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Have you ever asked a question, but were left unsatisfied with the answer? Perhaps the answer was too complicated, too long-winded or just plain confusing.  


A good answer will be one that makes sense to the person asking - something that veteran actor and science-enthusiast Alan Alda realised after guests on his documentary programme “Scientific American Frontiers” bored audiences with constant jargon.   


Alda’s solution? Improv.  


Using games and improv techniques, Alda taught participants a fundamental skill: empathy. By focusing on other people, thinking about the non-verbal cues they’re sending AND receiving, participants learn to see communication as a two-way process, rather than a one-way street. And he didn’t stop there. In 2009, Stony Brook University opened the Alan Alda Center for Communicating Science.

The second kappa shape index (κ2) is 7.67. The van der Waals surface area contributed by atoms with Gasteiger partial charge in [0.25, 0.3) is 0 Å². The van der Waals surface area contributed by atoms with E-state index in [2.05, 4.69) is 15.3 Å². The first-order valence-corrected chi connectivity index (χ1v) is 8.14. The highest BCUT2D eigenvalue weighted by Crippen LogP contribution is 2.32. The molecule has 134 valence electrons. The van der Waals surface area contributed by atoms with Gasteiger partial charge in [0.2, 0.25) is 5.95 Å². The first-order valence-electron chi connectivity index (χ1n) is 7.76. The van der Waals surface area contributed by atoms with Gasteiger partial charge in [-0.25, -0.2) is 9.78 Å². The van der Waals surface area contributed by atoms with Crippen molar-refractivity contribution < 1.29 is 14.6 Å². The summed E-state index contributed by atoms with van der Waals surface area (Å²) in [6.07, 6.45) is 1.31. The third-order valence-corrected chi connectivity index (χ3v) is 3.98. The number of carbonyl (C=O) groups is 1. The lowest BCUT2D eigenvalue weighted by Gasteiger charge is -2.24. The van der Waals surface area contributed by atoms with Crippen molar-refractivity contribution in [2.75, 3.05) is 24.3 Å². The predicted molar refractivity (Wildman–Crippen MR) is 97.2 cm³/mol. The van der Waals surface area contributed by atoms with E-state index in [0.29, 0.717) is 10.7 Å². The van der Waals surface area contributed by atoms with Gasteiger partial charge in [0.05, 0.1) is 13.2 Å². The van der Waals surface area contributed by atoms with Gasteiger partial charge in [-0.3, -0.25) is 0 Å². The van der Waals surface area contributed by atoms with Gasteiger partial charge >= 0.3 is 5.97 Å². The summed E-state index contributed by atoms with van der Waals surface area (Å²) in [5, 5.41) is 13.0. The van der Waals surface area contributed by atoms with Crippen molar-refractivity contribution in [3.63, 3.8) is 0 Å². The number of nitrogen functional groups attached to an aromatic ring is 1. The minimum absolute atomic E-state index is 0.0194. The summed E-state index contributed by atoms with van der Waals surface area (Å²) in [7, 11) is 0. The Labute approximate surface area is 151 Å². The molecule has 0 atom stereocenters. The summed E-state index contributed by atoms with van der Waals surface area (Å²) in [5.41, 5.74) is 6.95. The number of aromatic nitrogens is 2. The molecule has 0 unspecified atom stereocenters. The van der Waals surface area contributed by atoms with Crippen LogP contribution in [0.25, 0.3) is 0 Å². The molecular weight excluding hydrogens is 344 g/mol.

But why is good communication so important? We need scientists to advise us on life-or-death issues, providing information that’s technically complex and often politically controversial; if they can’t communicate these messages clearly, they’re in danger of being misinterpreted or ignored altogether which could spell disaster for our society…

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